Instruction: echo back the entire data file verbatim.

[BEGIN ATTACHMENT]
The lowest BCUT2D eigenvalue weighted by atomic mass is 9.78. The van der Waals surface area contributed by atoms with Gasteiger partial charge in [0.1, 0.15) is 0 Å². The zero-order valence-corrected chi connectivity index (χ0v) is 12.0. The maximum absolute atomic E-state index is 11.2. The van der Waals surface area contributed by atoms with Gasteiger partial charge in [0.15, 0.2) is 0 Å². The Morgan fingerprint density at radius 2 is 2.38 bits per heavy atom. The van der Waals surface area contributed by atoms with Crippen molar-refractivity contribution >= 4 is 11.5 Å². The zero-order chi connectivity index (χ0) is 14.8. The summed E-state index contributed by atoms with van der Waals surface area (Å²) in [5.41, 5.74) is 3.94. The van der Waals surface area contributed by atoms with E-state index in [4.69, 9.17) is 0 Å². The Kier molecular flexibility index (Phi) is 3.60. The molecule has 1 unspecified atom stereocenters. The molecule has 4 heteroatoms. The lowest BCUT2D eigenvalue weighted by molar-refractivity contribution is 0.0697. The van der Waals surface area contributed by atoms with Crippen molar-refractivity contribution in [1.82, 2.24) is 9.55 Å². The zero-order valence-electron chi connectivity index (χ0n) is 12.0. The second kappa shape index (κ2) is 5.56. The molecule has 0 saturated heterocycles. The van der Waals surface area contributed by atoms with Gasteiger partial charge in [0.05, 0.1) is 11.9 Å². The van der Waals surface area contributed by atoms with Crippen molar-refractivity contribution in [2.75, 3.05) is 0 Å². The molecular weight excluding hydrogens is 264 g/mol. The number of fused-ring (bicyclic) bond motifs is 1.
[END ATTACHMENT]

The lowest BCUT2D eigenvalue weighted by atomic mass is 9.78. The van der Waals surface area contributed by atoms with Gasteiger partial charge in [0.1, 0.15) is 0 Å². The zero-order valence-corrected chi connectivity index (χ0v) is 12.0. The maximum absolute atomic E-state index is 11.2. The van der Waals surface area contributed by atoms with Gasteiger partial charge in [0.15, 0.2) is 0 Å². The Morgan fingerprint density at radius 2 is 2.38 bits per heavy atom. The van der Waals surface area contributed by atoms with Crippen molar-refractivity contribution >= 4 is 11.5 Å². The zero-order chi connectivity index (χ0) is 14.8. The summed E-state index contributed by atoms with van der Waals surface area (Å²) in [5.41, 5.74) is 3.94. The van der Waals surface area contributed by atoms with E-state index in [4.69, 9.17) is 0 Å². The Kier molecular flexibility index (Phi) is 3.60. The molecule has 1 unspecified atom stereocenters. The molecule has 4 heteroatoms. The lowest BCUT2D eigenvalue weighted by molar-refractivity contribution is 0.0697. The van der Waals surface area contributed by atoms with Crippen molar-refractivity contribution in [1.82, 2.24) is 9.55 Å². The zero-order valence-electron chi connectivity index (χ0n) is 12.0. The second kappa shape index (κ2) is 5.56. The molecule has 0 saturated heterocycles. The van der Waals surface area contributed by atoms with Gasteiger partial charge in [0.05, 0.1) is 11.9 Å². The van der Waals surface area contributed by atoms with Crippen molar-refractivity contribution in [2.75, 3.05) is 0 Å². The molecular weight excluding hydrogens is 264 g/mol. The number of fused-ring (bicyclic) bond motifs is 1.